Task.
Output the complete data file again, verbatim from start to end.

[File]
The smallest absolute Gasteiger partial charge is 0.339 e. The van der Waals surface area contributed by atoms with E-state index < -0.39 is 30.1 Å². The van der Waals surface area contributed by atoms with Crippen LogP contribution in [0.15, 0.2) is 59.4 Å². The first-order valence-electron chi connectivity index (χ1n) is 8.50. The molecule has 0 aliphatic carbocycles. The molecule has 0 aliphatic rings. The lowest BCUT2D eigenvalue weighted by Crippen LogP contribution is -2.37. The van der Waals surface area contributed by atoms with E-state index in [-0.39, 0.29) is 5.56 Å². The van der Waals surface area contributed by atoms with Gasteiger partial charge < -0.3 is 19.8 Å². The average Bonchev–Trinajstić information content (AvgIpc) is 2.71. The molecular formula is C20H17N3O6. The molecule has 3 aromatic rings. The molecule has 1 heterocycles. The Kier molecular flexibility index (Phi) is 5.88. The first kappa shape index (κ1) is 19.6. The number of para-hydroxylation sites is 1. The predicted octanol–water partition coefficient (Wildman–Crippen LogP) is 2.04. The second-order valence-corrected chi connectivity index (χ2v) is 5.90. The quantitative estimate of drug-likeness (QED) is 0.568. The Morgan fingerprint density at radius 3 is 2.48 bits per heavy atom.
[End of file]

The smallest absolute Gasteiger partial charge is 0.339 e. The van der Waals surface area contributed by atoms with E-state index < -0.39 is 30.1 Å². The van der Waals surface area contributed by atoms with Crippen LogP contribution in [0.15, 0.2) is 59.4 Å². The first-order valence-electron chi connectivity index (χ1n) is 8.50. The molecule has 0 aliphatic carbocycles. The molecule has 0 aliphatic rings. The lowest BCUT2D eigenvalue weighted by Crippen LogP contribution is -2.37. The van der Waals surface area contributed by atoms with E-state index in [-0.39, 0.29) is 5.56 Å². The van der Waals surface area contributed by atoms with Gasteiger partial charge < -0.3 is 19.8 Å². The average Bonchev–Trinajstić information content (AvgIpc) is 2.71. The molecular formula is C20H17N3O6. The molecule has 3 aromatic rings. The molecule has 1 heterocycles. The Kier molecular flexibility index (Phi) is 5.88. The first kappa shape index (κ1) is 19.6. The number of para-hydroxylation sites is 1. The predicted octanol–water partition coefficient (Wildman–Crippen LogP) is 2.04. The second-order valence-corrected chi connectivity index (χ2v) is 5.90. The quantitative estimate of drug-likeness (QED) is 0.568. The Morgan fingerprint density at radius 3 is 2.48 bits per heavy atom.